January 5, 2021 dawned sunny and cold but warmed to 60, with no wind and only a few clouds. It was a perfect day for the Audubon Christmas Bird Count (CBC) in Polk County. Piney Wood Lakes Chapter of Texas Master Naturalists (PWLTMN) had five parties of two in the field to cover a 15-mile-wide circle which included Lake Livingston State Park, the dam, and spillway.
The PWLTMN birders sought 120 birds expected to be seen in the Piney Woods circle. Birds seen but not on the list would be double and triple checked as new or rare to the area. The teams logged a total of 72 bird species, including five birds that should have been on the list but were not. Purple finch and clay-colored sparrow will be listed as new regulars to the area in winter.
The Piney Wood region is a major migratory pathway in fall and spring. Lake Livingston provides a winter habitat for American white pelicans, several varieties of gulls and terns, and the ever popular (or not) cormorants. One of the teams, both with double certification of Master Naturalist and Master Gardener, found a large rookery (breeding area) with approximately 2,000 double-crested cormorants courting and building nests. Each of the five teams logged sightings of woodland favorites including Carolina wrens, black-capped chickadees, eastern bluebirds, and squawking blue jays.
History of the Audubon CBC
This year’s event is the 121st CBC since the first results were published on December 25, 1900 after 27 people in 25 locations across the North American continent conducted a count. They likely had no idea that their “Christmas Bird Census” would be growing in 2020 and include the Western Hemisphere and beyond.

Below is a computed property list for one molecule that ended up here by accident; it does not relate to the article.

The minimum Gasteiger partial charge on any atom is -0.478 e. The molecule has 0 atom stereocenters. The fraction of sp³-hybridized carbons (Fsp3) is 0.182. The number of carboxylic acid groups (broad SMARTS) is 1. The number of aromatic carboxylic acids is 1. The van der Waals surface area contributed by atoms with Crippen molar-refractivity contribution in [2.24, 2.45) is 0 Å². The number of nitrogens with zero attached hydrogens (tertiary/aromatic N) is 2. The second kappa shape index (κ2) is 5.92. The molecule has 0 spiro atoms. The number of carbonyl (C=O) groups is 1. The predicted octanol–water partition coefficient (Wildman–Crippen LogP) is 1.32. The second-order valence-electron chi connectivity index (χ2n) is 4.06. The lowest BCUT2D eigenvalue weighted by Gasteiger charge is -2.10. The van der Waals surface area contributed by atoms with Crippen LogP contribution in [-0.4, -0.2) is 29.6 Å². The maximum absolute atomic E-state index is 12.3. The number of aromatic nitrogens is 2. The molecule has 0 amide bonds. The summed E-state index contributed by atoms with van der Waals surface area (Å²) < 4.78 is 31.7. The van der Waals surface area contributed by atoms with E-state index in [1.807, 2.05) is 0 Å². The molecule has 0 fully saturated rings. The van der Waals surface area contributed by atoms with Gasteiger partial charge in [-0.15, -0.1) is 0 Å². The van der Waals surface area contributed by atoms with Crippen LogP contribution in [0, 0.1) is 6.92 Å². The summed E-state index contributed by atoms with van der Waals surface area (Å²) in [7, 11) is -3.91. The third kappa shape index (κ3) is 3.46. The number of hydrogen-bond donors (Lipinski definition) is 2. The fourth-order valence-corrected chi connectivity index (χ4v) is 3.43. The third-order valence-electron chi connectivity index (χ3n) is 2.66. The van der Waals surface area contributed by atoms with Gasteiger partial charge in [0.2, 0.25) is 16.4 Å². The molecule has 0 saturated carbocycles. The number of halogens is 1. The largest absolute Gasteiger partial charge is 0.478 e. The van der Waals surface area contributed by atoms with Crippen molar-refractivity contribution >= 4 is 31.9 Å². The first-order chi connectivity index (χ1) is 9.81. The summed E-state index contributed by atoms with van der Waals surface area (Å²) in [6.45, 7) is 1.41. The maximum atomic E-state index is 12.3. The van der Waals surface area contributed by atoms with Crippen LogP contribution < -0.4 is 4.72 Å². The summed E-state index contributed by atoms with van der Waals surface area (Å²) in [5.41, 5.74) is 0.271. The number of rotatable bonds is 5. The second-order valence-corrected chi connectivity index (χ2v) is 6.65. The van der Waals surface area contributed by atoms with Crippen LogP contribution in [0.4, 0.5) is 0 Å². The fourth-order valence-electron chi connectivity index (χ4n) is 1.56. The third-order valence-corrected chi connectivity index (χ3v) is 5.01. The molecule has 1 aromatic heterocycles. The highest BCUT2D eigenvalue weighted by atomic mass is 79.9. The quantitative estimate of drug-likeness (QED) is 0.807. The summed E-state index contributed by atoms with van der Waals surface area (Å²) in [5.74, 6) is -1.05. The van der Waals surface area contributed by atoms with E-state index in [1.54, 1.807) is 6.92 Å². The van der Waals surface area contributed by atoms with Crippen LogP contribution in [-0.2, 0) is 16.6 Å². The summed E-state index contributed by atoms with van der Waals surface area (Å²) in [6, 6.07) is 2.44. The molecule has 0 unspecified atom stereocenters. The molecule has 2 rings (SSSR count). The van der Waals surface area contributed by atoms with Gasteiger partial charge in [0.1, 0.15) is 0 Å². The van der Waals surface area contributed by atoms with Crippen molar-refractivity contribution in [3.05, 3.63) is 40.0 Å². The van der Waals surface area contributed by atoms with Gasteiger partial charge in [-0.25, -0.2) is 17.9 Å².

Conducted between December 14 and January 5, bird-loving volunteers collect and contribute data to one of two critical databases that keep ornithologists and conservation biologists aware of action needed to protect birds and their habitats.
The CBC data from 2019 resulted in a published a study using decades of data that detailed a grim picture. Human activities had been primarily responsible for a steady decline of nearly three billion North American birds since 1970. Additionally, by tracking how bird ranges move over time, conservationists can see where to prioritize their efforts for future climate changes.
Audubon CBC data are also used to measure how birds are already responding to climate change. With two-thirds of North American bird species at increasing risk of extinction by the end of this century, Audubon CBC data is more important than ever for effective conservation.
In 2019, 81,601 observers out in the field and watching feeders tallied more than 42 million birds representing more than 2,500 different species—around one-quarter of the world’s known bird population. Sadly, the total is 6 million fewer total birds than the 2018 Audubon CBC total, already a historically low number. Audubon scientists are deep into the research trying to understand the decline.
On the bright side, 2019 was the first time that the Galápagos circle was included with its natural history classroom of Las Islas Encantadas where Charles Darwin developed his speciation and evolution theories. The huge number of endemic species found on the islands contributed to the cumulative CBC database growth.
The Audubon CBC is a community science project organized by the National Audubon Society. There is no fee to participate. The Audubon CBC is open to birders of all skill levels and Audubon’s free Bird Guide app makes it even easier to learn more. For more information and to find a count near you visit www.christmasbirdcount.org.
Piney Wood Lakes Chapter of Texas Master Naturalist serves members across Polk, San Jacinto, Trinity, and Tyler Counties with volunteer opportunities, educational resources and conservation projects. txmn.org/pineywoodlakes SJC Master Gardeners serves members in San Jacinto and Polk Counties. Life-long learners and trained volunteers, master gardeners give time, knowledge, and expertise to improve the quality of life for neighbors and visitors. txmg.org/sjmg